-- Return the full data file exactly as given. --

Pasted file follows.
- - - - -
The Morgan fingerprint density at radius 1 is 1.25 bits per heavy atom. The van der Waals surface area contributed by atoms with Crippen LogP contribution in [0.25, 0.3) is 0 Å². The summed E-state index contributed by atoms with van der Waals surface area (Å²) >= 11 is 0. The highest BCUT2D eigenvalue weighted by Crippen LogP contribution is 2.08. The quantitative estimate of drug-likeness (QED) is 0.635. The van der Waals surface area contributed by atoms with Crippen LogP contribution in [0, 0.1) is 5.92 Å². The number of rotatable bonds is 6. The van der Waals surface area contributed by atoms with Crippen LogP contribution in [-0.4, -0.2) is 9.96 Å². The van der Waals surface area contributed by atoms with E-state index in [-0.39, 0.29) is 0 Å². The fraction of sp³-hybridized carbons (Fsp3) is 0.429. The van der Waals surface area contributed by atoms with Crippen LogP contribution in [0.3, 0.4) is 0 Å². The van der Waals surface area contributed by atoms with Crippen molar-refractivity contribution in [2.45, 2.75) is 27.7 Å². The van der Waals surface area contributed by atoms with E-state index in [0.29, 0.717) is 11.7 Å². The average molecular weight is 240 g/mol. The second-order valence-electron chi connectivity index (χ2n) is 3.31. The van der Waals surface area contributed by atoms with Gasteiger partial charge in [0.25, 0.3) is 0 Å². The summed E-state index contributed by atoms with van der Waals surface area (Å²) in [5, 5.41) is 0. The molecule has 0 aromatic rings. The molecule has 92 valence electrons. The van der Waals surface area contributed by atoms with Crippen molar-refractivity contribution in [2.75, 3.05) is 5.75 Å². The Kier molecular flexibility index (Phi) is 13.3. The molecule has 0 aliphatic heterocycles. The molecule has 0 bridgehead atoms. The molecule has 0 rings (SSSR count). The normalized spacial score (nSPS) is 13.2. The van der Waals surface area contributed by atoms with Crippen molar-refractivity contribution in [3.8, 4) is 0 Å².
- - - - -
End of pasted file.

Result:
The Morgan fingerprint density at radius 1 is 1.25 bits per heavy atom. The van der Waals surface area contributed by atoms with Crippen LogP contribution in [0.25, 0.3) is 0 Å². The summed E-state index contributed by atoms with van der Waals surface area (Å²) >= 11 is 0. The highest BCUT2D eigenvalue weighted by Crippen LogP contribution is 2.08. The quantitative estimate of drug-likeness (QED) is 0.635. The van der Waals surface area contributed by atoms with Crippen LogP contribution in [0, 0.1) is 5.92 Å². The number of rotatable bonds is 6. The van der Waals surface area contributed by atoms with Crippen LogP contribution in [-0.4, -0.2) is 9.96 Å². The van der Waals surface area contributed by atoms with E-state index in [-0.39, 0.29) is 0 Å². The fraction of sp³-hybridized carbons (Fsp3) is 0.429. The van der Waals surface area contributed by atoms with Crippen LogP contribution in [0.3, 0.4) is 0 Å². The van der Waals surface area contributed by atoms with Crippen molar-refractivity contribution in [2.45, 2.75) is 27.7 Å². The van der Waals surface area contributed by atoms with E-state index in [0.29, 0.717) is 11.7 Å². The average molecular weight is 240 g/mol. The second-order valence-electron chi connectivity index (χ2n) is 3.31. The van der Waals surface area contributed by atoms with Gasteiger partial charge in [0.25, 0.3) is 0 Å². The summed E-state index contributed by atoms with van der Waals surface area (Å²) in [5, 5.41) is 0. The molecule has 0 aromatic rings. The molecule has 92 valence electrons. The van der Waals surface area contributed by atoms with Crippen molar-refractivity contribution in [2.75, 3.05) is 5.75 Å². The Kier molecular flexibility index (Phi) is 13.3. The molecule has 0 aliphatic heterocycles. The molecule has 0 bridgehead atoms. The molecule has 0 rings (SSSR count). The normalized spacial score (nSPS) is 13.2. The van der Waals surface area contributed by atoms with Crippen molar-refractivity contribution in [3.8, 4) is 0 Å².